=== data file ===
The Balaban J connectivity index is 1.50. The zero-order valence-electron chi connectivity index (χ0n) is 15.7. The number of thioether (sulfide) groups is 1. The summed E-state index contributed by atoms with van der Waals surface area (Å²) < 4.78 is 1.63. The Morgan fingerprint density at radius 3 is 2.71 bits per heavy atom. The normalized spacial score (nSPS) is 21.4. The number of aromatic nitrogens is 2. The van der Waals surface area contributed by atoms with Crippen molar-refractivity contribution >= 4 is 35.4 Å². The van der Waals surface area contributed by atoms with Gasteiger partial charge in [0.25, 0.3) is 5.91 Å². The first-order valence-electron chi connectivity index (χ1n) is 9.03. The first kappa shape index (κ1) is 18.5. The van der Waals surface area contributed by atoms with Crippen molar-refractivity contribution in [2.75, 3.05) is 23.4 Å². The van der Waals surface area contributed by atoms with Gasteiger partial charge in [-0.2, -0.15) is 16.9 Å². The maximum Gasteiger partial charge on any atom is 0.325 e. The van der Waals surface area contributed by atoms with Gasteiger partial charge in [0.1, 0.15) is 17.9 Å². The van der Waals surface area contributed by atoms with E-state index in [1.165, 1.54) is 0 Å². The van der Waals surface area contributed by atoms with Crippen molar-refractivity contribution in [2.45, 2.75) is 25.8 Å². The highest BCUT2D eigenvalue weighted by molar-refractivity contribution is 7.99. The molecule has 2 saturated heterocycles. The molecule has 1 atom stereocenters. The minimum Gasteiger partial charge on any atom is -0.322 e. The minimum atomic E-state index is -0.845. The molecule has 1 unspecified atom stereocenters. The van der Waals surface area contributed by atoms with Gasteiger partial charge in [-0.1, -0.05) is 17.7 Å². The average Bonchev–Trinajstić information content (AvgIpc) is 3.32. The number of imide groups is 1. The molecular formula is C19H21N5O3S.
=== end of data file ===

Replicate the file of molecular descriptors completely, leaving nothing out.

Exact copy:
The Balaban J connectivity index is 1.50. The zero-order valence-electron chi connectivity index (χ0n) is 15.7. The number of thioether (sulfide) groups is 1. The summed E-state index contributed by atoms with van der Waals surface area (Å²) < 4.78 is 1.63. The Morgan fingerprint density at radius 3 is 2.71 bits per heavy atom. The normalized spacial score (nSPS) is 21.4. The number of aromatic nitrogens is 2. The van der Waals surface area contributed by atoms with Crippen molar-refractivity contribution >= 4 is 35.4 Å². The van der Waals surface area contributed by atoms with Gasteiger partial charge in [0.25, 0.3) is 5.91 Å². The first-order valence-electron chi connectivity index (χ1n) is 9.03. The first kappa shape index (κ1) is 18.5. The van der Waals surface area contributed by atoms with Crippen molar-refractivity contribution in [2.75, 3.05) is 23.4 Å². The van der Waals surface area contributed by atoms with Gasteiger partial charge in [-0.2, -0.15) is 16.9 Å². The maximum Gasteiger partial charge on any atom is 0.325 e. The van der Waals surface area contributed by atoms with Gasteiger partial charge in [0.1, 0.15) is 17.9 Å². The van der Waals surface area contributed by atoms with E-state index in [1.165, 1.54) is 0 Å². The van der Waals surface area contributed by atoms with Crippen molar-refractivity contribution in [2.45, 2.75) is 25.8 Å². The highest BCUT2D eigenvalue weighted by molar-refractivity contribution is 7.99. The molecule has 2 saturated heterocycles. The molecule has 1 atom stereocenters. The minimum Gasteiger partial charge on any atom is -0.322 e. The minimum atomic E-state index is -0.845. The molecule has 1 unspecified atom stereocenters. The van der Waals surface area contributed by atoms with Gasteiger partial charge in [-0.1, -0.05) is 17.7 Å². The average Bonchev–Trinajstić information content (AvgIpc) is 3.32. The number of imide groups is 1. The molecular formula is C19H21N5O3S.